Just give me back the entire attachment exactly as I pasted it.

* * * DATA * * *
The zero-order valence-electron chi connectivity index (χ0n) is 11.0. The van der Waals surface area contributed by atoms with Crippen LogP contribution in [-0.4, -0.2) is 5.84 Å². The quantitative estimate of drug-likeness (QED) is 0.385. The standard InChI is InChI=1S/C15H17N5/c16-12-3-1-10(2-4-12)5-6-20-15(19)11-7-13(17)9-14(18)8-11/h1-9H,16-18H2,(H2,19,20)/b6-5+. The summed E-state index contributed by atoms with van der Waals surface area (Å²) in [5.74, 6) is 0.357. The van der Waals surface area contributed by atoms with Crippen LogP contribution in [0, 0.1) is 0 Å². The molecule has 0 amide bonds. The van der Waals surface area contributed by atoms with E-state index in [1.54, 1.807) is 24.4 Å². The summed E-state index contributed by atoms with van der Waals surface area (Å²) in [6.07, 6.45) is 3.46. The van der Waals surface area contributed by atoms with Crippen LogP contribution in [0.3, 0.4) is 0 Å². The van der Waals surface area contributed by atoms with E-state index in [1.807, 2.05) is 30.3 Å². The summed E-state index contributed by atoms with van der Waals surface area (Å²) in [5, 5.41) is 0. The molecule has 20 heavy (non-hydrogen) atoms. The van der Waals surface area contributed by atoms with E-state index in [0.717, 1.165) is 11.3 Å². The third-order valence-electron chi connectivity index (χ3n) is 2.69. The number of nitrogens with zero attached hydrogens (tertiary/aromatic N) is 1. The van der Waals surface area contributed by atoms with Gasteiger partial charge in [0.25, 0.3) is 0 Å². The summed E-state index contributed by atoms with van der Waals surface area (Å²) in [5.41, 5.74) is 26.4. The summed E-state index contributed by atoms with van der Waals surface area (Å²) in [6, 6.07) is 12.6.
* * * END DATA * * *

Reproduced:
The zero-order valence-electron chi connectivity index (χ0n) is 11.0. The van der Waals surface area contributed by atoms with Crippen LogP contribution in [-0.4, -0.2) is 5.84 Å². The quantitative estimate of drug-likeness (QED) is 0.385. The standard InChI is InChI=1S/C15H17N5/c16-12-3-1-10(2-4-12)5-6-20-15(19)11-7-13(17)9-14(18)8-11/h1-9H,16-18H2,(H2,19,20)/b6-5+. The summed E-state index contributed by atoms with van der Waals surface area (Å²) in [5.74, 6) is 0.357. The van der Waals surface area contributed by atoms with Crippen LogP contribution in [0, 0.1) is 0 Å². The molecule has 0 amide bonds. The van der Waals surface area contributed by atoms with E-state index in [1.54, 1.807) is 24.4 Å². The summed E-state index contributed by atoms with van der Waals surface area (Å²) in [6.07, 6.45) is 3.46. The van der Waals surface area contributed by atoms with Crippen LogP contribution in [0.3, 0.4) is 0 Å². The van der Waals surface area contributed by atoms with E-state index in [1.807, 2.05) is 30.3 Å². The summed E-state index contributed by atoms with van der Waals surface area (Å²) in [5, 5.41) is 0. The molecule has 20 heavy (non-hydrogen) atoms. The van der Waals surface area contributed by atoms with E-state index in [0.717, 1.165) is 11.3 Å². The third-order valence-electron chi connectivity index (χ3n) is 2.69. The number of nitrogens with zero attached hydrogens (tertiary/aromatic N) is 1. The van der Waals surface area contributed by atoms with Gasteiger partial charge in [0.25, 0.3) is 0 Å². The summed E-state index contributed by atoms with van der Waals surface area (Å²) in [5.41, 5.74) is 26.4. The summed E-state index contributed by atoms with van der Waals surface area (Å²) in [6, 6.07) is 12.6.